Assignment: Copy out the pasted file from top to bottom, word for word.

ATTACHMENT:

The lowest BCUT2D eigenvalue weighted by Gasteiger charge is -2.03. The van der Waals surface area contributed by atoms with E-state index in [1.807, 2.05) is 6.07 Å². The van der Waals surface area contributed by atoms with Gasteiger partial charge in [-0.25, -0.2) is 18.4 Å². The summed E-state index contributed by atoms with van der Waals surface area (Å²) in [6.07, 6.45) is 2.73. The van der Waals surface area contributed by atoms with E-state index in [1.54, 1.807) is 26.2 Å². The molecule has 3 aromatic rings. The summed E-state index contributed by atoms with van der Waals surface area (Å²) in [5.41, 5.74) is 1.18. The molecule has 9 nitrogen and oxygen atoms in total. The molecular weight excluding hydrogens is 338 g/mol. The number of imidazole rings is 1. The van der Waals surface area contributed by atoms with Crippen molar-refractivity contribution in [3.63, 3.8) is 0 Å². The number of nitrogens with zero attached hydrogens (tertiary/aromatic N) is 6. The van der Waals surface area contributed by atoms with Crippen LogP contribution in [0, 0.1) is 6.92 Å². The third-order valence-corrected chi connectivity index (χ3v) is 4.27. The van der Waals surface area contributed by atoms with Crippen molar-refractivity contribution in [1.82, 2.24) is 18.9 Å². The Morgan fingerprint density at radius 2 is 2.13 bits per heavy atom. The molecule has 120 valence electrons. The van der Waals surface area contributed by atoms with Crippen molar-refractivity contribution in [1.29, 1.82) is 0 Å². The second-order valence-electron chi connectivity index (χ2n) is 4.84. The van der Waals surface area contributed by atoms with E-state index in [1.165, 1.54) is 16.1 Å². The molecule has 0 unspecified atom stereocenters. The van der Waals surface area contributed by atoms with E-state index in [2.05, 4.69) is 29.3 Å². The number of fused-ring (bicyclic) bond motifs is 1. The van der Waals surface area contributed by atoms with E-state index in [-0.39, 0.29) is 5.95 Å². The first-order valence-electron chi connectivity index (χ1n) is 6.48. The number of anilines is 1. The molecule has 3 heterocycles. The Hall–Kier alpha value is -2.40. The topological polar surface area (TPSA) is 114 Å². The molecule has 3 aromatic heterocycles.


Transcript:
The lowest BCUT2D eigenvalue weighted by Gasteiger charge is -2.03. The van der Waals surface area contributed by atoms with E-state index in [1.807, 2.05) is 6.07 Å². The van der Waals surface area contributed by atoms with Gasteiger partial charge in [-0.25, -0.2) is 18.4 Å². The summed E-state index contributed by atoms with van der Waals surface area (Å²) in [6.07, 6.45) is 2.73. The van der Waals surface area contributed by atoms with E-state index in [1.54, 1.807) is 26.2 Å². The molecule has 3 aromatic rings. The summed E-state index contributed by atoms with van der Waals surface area (Å²) in [5.41, 5.74) is 1.18. The molecule has 9 nitrogen and oxygen atoms in total. The molecular weight excluding hydrogens is 338 g/mol. The number of imidazole rings is 1. The van der Waals surface area contributed by atoms with Crippen molar-refractivity contribution in [3.63, 3.8) is 0 Å². The number of nitrogens with zero attached hydrogens (tertiary/aromatic N) is 6. The van der Waals surface area contributed by atoms with Crippen LogP contribution in [0, 0.1) is 6.92 Å². The third-order valence-corrected chi connectivity index (χ3v) is 4.27. The van der Waals surface area contributed by atoms with Crippen molar-refractivity contribution in [1.82, 2.24) is 18.9 Å². The Morgan fingerprint density at radius 2 is 2.13 bits per heavy atom. The molecule has 120 valence electrons. The van der Waals surface area contributed by atoms with Crippen molar-refractivity contribution in [1.29, 1.82) is 0 Å². The second-order valence-electron chi connectivity index (χ2n) is 4.84. The van der Waals surface area contributed by atoms with E-state index in [1.165, 1.54) is 16.1 Å². The molecule has 0 unspecified atom stereocenters. The van der Waals surface area contributed by atoms with E-state index in [2.05, 4.69) is 29.3 Å². The number of fused-ring (bicyclic) bond motifs is 1. The van der Waals surface area contributed by atoms with E-state index in [-0.39, 0.29) is 5.95 Å². The first-order valence-electron chi connectivity index (χ1n) is 6.48. The number of anilines is 1. The molecule has 3 heterocycles. The Hall–Kier alpha value is -2.40. The topological polar surface area (TPSA) is 114 Å². The molecule has 3 aromatic heterocycles.